China and Russia Continue Cold War Backing of North Korea

Based on secret U.S. State Department cables from 2009 and early 2010 provided to it by WikiLeaks, the liberal British Guardian newspaper ran a story Nov. 29 claiming, "China has signaled its readiness to accept Korean reunification and is privately distancing itself from the North Korean regime." The news story was timed to coincide with joint U.S.-South Korean naval exercises in the Yellow Sea against which China had made loud protests.  

These earlier Chinese claims now seem to have been part of a disinformation campaign meant to buy Beijing time to help North Korea get through its post-Kim Jong Il transition and deter outside intervention.

China, with the support of Russia, have put on a full court press to protect North Korea from any retaliation for Pyongyang's artillery barrage of Yeonpyeong Island on Nov. 23, which killed four South Koreans. Beijing has called for a resumption of the Six Party talks which have been its main diplomatic vehicle for entangling the U.S., Japan and South Korea in a fruitless "dialogue" as North Korea has moved ahead with its nuclear program since 2003.  

"The parties concerned should keep calm, exercise restraint and work to bring the situation back onto the track of dialogue and negotiation," Chinese Foreign Minister Yang Jiechi said on Dec. 14, adding "Displays of power and confrontations are not solutions to problems and not in the interests of related parties." Yet, this is exactly the behavior in which North Korea has engaged since its second nuclear test in May, 2009. This was followed in July by a long-range missile test. In August, it completed the reprocessing of spend nuclear fuel rods to obtain weapons grade plutonium. In March, 2010, a North Korean submarine sank the South Korean corvette Cheonan with the loss of 46 lives. In November, North Korea showed a visiting American scientist a new uranium enrichment facility. Only a few days later, Yeonpyeong Island was shelled. Pyongyang has suffered no retaliation for any of these provocations, only some scolding which Chinese diplomacy and economic support have allayed.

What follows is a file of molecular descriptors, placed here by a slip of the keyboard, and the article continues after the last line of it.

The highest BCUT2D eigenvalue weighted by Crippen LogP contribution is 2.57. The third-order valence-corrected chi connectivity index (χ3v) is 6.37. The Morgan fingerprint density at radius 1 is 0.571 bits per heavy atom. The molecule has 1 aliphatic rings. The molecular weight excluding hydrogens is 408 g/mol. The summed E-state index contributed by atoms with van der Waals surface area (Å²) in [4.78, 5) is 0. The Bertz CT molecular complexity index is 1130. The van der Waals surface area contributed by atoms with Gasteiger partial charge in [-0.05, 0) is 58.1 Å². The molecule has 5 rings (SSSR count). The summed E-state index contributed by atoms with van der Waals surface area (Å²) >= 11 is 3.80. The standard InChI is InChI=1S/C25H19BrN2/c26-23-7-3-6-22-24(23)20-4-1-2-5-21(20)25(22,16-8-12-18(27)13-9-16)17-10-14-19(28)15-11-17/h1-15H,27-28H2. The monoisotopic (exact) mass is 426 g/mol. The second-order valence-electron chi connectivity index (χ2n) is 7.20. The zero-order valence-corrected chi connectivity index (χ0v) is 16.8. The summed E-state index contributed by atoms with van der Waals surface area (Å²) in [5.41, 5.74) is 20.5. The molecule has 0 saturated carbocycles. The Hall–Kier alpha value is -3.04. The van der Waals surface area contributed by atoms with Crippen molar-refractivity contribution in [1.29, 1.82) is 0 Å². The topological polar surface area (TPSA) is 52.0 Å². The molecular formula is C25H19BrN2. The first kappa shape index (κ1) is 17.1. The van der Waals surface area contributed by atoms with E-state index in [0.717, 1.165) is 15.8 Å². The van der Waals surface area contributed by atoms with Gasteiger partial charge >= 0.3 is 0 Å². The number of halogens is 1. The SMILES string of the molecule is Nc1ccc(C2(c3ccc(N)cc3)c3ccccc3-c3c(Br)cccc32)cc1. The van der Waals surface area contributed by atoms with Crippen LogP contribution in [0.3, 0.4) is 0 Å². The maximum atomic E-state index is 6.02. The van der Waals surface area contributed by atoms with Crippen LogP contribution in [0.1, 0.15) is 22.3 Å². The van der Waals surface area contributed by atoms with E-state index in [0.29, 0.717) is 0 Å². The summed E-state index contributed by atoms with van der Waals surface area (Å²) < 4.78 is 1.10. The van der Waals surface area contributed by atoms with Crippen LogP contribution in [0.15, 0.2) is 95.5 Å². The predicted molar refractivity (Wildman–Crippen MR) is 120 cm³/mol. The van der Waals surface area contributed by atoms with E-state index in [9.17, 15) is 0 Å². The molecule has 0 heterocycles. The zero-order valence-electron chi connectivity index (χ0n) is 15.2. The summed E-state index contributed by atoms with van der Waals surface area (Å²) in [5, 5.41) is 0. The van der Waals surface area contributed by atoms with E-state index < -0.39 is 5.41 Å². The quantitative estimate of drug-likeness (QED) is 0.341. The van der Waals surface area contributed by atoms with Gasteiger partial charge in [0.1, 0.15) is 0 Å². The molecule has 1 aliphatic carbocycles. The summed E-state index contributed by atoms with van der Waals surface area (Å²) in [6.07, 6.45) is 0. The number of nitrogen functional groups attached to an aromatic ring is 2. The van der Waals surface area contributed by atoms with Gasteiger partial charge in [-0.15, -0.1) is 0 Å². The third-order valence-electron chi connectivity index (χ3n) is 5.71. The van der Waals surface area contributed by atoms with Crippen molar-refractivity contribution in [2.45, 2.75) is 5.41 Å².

Over the weekend, Yang was joined by Russian Foreign Minister Sergei Lavrov in urging "restraint" on the part of South Korea. Moscow called an emergency meeting of the UN Security Council on Sunday in response to Seoul's plans to hold a live fire exercise on Yeonpyeong Island. Action was blocked, however, when China refused to join a majority of UNSC members in condemning North Korea for the Nov. 23 attack.


The Chinese Communist Party newspaper Global Times in an editorial Monday blamed the United States for its "destructive role in Northeast Asia" and charged, "The protracted US backing of a vindictive South Korea has pushed the peninsula to the brink of war." The editorial argued,


It is time to take a closer look at the damaging power of the US role in Northeast Asia. At this critical moment of war and peace, Asian countries need to escape a Cold War mentality and maintain regional interests at heart.


US President Barack Obama has won a Nobel Peace Prize. If a second Korean war should break out during his second term in office, a war he did nothing to prevent, would his aura of peace be shattered?


But the ruling party's paper then concluded with another statement of Beijing's hard line, "China is never going to bend to any challenge from outside. Should the troubled waters of the peninsula wet China's feet, somebody else may already be drowning."  It is thus apparent that Washington and its Asian allies can expect no help from Beijing in controlling a Pyongyang regime to which the Chinese remain committed. The allies will have to muster the strength and courage to meet the threat themselves.